Sunday Morning Musings: Not only because of the Labour Day holiday at the first of this past week, but with the starting of school, for me this week started out shorter than most. I didn’t make my first appearance in my office until Wednesday, and for me that is two whole days later than usual. Now, it is important that you realize that I am not complaining, rather I want to speak of the lesson I appreciated learning about values.
Besides the unusual start time for my work week, I was also involved in other activities both work and non-work related (if anything one does in ministry is not work related!). Again, it was not the fact that these out-of-the-ordinary situations happened, rather it is the teaching about myself that I was able to garner from them.
Without going into detail about the specific events, I want to focus on the sense of what I have found as being of real value in my life. Many would say that my work is my life – and in some sense that is true. For years and decades I have put work first, even to the detriment of my family and myself. Yet, what this reveals to me is that I have really valued myself before others. I have valued wanting others to think highly of me, and even more that I am seen as doing “right” in the eyes of God. Part of me thinks that I have been trying to “win” forgiveness for not being good enough.
The poet, Muriel Rukseyer, has been quoted as saying, “The universe is made of stories and not atoms”. Of course, what I think she is talking about is that our stories about those things made up of atoms are what makes everything valuable. The National Post (a Canadian media source, for my non-Canadian friends) reported on an experiment where seemingly frivolous objects were given to story writers and poets who were to write about their object. In the end it was discovered that an object purchased for pennies became more valuable (worth more money) when written about. This exercise seemingly made true Rukseyer’s comment about stories and atoms.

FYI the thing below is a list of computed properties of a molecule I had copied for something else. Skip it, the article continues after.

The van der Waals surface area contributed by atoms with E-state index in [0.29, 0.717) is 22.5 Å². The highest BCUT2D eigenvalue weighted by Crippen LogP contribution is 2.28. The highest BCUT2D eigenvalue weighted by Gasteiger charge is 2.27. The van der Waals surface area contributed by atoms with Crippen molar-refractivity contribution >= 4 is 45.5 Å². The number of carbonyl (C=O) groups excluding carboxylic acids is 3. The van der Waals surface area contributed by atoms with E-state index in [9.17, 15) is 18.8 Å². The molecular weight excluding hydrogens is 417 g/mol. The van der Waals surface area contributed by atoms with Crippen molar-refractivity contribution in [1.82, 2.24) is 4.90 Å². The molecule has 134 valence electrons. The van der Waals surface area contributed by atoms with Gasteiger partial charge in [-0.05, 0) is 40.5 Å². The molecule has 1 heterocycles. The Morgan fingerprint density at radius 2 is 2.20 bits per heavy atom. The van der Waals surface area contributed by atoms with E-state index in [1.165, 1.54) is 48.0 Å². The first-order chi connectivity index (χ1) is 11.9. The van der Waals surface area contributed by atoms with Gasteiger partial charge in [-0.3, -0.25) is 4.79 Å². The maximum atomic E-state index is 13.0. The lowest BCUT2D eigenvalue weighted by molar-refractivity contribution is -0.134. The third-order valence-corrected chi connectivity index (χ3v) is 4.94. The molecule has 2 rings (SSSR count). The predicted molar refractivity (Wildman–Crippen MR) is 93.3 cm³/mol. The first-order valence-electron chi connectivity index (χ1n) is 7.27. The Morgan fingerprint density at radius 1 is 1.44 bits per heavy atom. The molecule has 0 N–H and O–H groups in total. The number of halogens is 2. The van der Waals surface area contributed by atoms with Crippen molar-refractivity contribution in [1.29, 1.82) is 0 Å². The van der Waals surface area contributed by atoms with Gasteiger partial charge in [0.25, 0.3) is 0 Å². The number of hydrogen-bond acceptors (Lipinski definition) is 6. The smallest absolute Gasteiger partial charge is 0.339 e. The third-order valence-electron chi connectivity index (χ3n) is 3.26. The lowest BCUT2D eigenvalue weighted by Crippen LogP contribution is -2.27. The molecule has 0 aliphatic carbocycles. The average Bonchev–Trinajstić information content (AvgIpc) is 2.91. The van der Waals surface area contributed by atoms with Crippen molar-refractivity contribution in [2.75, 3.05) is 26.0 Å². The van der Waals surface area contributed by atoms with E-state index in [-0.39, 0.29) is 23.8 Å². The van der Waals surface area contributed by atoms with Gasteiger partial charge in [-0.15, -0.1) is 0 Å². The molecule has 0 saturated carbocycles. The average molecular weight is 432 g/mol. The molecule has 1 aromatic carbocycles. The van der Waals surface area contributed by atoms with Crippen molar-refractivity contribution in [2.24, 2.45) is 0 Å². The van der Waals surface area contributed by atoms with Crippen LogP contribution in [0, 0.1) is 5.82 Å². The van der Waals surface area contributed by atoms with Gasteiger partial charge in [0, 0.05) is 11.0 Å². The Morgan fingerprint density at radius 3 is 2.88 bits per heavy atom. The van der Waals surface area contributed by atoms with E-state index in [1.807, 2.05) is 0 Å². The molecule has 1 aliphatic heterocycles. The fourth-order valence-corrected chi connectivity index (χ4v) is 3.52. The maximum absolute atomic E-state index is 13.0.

So it is that the stories that surround our lives can and do increase the value of them. And, I believe, teaches us the real value of everything as well as teaching us to ask ourselves about the things in life that we really value. Yet, it is the elements of life that we really value that do not come with a price, or do they? Can we put a price on integrity? On courage? On wisdom? I believe we can and we do. C.S. Lewis is quoted saying “Courage is not simply one of the virtues, but the form of every virtue at the testing point.… Pilate was merciful till it became risky.”
When push comes to shove we have to decide on what is most important in our lives. In a previous Musings I mentioned the idea of “the prosperity gospel” that tells us that if we want to be prosperous we need to be more faithful. But what do we mean as prosperous and are we willing to risk it to be compassion, because the two don’t often go together when we speak solely in terms of dollars and cents. Am I willing to lose or let go of everything that others might have the basics? Am I willing to stand in the face of criticism and let my voice be heard?
Boy, I ask myself some tough questions.